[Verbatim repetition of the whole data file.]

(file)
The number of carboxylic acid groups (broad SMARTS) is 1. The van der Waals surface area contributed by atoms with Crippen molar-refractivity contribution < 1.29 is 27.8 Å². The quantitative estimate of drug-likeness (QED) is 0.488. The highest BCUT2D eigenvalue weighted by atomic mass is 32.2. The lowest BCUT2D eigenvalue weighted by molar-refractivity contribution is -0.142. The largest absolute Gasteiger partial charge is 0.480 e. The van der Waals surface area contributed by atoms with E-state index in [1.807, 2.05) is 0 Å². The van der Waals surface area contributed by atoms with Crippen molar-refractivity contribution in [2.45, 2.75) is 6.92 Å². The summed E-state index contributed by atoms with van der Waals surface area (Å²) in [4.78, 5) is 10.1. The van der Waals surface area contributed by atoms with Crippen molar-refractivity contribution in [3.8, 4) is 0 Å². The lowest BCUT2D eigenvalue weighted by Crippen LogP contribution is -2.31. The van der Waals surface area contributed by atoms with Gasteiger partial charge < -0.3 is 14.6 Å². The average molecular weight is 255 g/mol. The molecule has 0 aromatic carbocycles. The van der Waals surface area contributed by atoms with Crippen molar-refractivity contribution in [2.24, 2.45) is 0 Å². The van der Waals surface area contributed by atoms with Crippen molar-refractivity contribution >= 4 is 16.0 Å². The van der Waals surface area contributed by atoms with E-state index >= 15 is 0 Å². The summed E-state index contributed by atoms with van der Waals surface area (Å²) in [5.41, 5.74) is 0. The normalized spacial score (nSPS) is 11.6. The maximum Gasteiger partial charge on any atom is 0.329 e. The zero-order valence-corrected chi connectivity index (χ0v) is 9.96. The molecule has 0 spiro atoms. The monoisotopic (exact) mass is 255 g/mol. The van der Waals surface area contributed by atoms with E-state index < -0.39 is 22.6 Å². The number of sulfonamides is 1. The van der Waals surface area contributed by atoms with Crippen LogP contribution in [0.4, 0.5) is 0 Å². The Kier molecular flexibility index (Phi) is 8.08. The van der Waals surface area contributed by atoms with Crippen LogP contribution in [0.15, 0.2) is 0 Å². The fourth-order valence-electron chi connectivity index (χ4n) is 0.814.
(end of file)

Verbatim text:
The number of carboxylic acid groups (broad SMARTS) is 1. The van der Waals surface area contributed by atoms with Crippen molar-refractivity contribution < 1.29 is 27.8 Å². The quantitative estimate of drug-likeness (QED) is 0.488. The highest BCUT2D eigenvalue weighted by atomic mass is 32.2. The lowest BCUT2D eigenvalue weighted by molar-refractivity contribution is -0.142. The largest absolute Gasteiger partial charge is 0.480 e. The van der Waals surface area contributed by atoms with E-state index in [1.807, 2.05) is 0 Å². The van der Waals surface area contributed by atoms with Crippen molar-refractivity contribution in [2.45, 2.75) is 6.92 Å². The summed E-state index contributed by atoms with van der Waals surface area (Å²) in [4.78, 5) is 10.1. The van der Waals surface area contributed by atoms with Crippen molar-refractivity contribution in [3.8, 4) is 0 Å². The lowest BCUT2D eigenvalue weighted by Crippen LogP contribution is -2.31. The van der Waals surface area contributed by atoms with Gasteiger partial charge < -0.3 is 14.6 Å². The average molecular weight is 255 g/mol. The molecule has 0 aromatic carbocycles. The van der Waals surface area contributed by atoms with Crippen molar-refractivity contribution in [2.24, 2.45) is 0 Å². The van der Waals surface area contributed by atoms with Crippen molar-refractivity contribution >= 4 is 16.0 Å². The van der Waals surface area contributed by atoms with E-state index >= 15 is 0 Å². The summed E-state index contributed by atoms with van der Waals surface area (Å²) in [5.41, 5.74) is 0. The normalized spacial score (nSPS) is 11.6. The maximum Gasteiger partial charge on any atom is 0.329 e. The zero-order valence-corrected chi connectivity index (χ0v) is 9.96. The molecule has 0 spiro atoms. The monoisotopic (exact) mass is 255 g/mol. The van der Waals surface area contributed by atoms with E-state index < -0.39 is 22.6 Å². The number of sulfonamides is 1. The van der Waals surface area contributed by atoms with Crippen LogP contribution in [0.4, 0.5) is 0 Å². The Kier molecular flexibility index (Phi) is 8.08. The van der Waals surface area contributed by atoms with Crippen LogP contribution in [0.15, 0.2) is 0 Å². The fourth-order valence-electron chi connectivity index (χ4n) is 0.814.